Dr. James Schaller, MD
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Lyme Disease is Not Rare in Australia

Many Australians have tick infections such as Lyme disease. Many physicians in the USA, Europe and Europe have diagnosed Australia patients as positive. Australian tennis champion, Samantha Stosur was very sick with Lyme disease in 2007. Stosur was out of the game for at least eight months while doctors struggled to diagnose her. If Stosur feels comfortable talking about anything, it's Lyme disease and she has written an in depth description of her battle with Lyme. Her doctors have not discussed other bacteria, viruses and protozoa common in tick bites.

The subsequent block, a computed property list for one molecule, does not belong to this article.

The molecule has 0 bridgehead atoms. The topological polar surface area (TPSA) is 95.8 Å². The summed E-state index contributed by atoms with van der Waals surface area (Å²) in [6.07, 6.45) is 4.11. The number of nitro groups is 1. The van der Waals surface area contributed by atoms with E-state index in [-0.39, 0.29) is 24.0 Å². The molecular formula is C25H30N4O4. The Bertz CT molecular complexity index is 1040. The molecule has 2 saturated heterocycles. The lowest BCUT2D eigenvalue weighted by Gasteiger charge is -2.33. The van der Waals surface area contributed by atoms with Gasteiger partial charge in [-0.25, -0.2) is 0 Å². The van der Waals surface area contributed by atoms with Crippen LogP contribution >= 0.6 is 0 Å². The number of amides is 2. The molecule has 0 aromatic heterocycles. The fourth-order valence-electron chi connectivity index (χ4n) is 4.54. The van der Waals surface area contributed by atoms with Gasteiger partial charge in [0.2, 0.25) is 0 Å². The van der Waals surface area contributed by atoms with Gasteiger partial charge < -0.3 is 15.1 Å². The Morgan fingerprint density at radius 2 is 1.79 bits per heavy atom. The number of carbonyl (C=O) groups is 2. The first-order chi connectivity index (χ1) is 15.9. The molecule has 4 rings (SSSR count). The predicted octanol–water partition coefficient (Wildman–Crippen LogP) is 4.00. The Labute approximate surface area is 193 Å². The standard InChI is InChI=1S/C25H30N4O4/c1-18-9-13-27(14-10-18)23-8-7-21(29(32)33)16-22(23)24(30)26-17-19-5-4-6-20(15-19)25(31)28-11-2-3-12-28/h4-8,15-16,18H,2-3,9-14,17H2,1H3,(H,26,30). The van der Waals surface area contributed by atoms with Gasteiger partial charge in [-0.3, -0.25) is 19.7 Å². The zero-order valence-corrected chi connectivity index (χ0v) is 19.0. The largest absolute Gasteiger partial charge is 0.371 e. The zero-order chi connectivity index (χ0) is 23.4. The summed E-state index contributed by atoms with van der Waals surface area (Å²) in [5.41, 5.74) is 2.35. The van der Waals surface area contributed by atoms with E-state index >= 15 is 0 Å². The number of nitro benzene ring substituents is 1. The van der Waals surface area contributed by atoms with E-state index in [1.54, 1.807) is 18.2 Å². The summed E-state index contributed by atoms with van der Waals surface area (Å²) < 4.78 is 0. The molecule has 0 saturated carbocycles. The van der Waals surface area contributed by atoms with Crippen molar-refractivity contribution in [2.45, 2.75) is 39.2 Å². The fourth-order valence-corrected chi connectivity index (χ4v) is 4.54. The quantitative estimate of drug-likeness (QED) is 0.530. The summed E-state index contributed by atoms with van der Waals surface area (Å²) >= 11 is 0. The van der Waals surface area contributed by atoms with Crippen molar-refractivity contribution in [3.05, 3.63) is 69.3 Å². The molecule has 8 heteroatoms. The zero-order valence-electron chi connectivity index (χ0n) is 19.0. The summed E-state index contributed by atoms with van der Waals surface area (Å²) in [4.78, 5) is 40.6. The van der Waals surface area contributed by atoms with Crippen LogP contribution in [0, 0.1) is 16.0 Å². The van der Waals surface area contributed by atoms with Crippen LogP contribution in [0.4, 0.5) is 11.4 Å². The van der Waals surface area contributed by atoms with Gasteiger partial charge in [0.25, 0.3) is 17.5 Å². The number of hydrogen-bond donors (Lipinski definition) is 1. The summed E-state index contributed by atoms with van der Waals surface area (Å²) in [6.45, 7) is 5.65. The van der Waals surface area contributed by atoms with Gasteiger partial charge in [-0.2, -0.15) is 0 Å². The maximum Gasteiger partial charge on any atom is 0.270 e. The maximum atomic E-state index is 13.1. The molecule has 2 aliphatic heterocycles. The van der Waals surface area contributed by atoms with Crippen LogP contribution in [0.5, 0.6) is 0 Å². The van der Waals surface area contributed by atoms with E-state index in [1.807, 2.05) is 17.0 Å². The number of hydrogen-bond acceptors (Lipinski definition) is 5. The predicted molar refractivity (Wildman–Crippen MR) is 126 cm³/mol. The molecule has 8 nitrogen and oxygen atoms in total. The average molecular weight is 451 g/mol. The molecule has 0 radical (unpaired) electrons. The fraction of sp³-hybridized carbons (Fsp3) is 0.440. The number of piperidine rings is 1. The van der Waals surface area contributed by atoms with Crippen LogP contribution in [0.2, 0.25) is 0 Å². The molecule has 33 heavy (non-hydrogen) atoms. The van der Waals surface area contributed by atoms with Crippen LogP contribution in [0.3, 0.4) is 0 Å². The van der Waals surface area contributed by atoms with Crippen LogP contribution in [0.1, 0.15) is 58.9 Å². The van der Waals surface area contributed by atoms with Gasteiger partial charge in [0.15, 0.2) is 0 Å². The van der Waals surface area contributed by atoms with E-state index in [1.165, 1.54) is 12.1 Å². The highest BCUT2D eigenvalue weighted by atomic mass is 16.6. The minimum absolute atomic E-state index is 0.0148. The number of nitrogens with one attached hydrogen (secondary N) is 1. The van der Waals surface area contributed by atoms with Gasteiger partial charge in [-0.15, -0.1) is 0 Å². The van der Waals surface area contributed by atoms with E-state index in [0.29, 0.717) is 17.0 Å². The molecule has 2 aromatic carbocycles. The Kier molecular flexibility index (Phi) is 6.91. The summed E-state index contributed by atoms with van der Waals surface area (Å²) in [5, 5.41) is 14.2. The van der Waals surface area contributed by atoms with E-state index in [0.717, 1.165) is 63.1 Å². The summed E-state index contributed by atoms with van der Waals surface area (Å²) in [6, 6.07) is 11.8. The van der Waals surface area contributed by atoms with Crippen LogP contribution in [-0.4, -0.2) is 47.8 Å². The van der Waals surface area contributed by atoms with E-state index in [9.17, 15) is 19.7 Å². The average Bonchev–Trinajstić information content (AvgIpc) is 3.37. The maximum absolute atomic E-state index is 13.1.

While U.S. physicians have been diagnosing tick and flea-born infections, Australian doctors are finally starting, very slowly, to publish material from inside the continent.

For example, published in December 2011, Dr. Peter James Mayne found clear positive tick infections within Australia. Of his findings, 55% of a pure Australian group tested positive for Lyme. 32% were positive for Babesia species; 22% were positive for Bartonella despite the fact so many new species of Babesia and Bartonella are discussed each year. 16% were positive for Anaplasma phagocytophilum. Among the 51 patients tested for Lyme, 41% had evidence of more than one tick-borne infection. Positive tests for Lyme, Babesia duncani, Babesia microti, and Bartonella henselae were demonstrated in a patient who had never been outside the state of Queensland. Positive testing for these pathogens was found in three others whose movements were restricted to the east coast of Australia.


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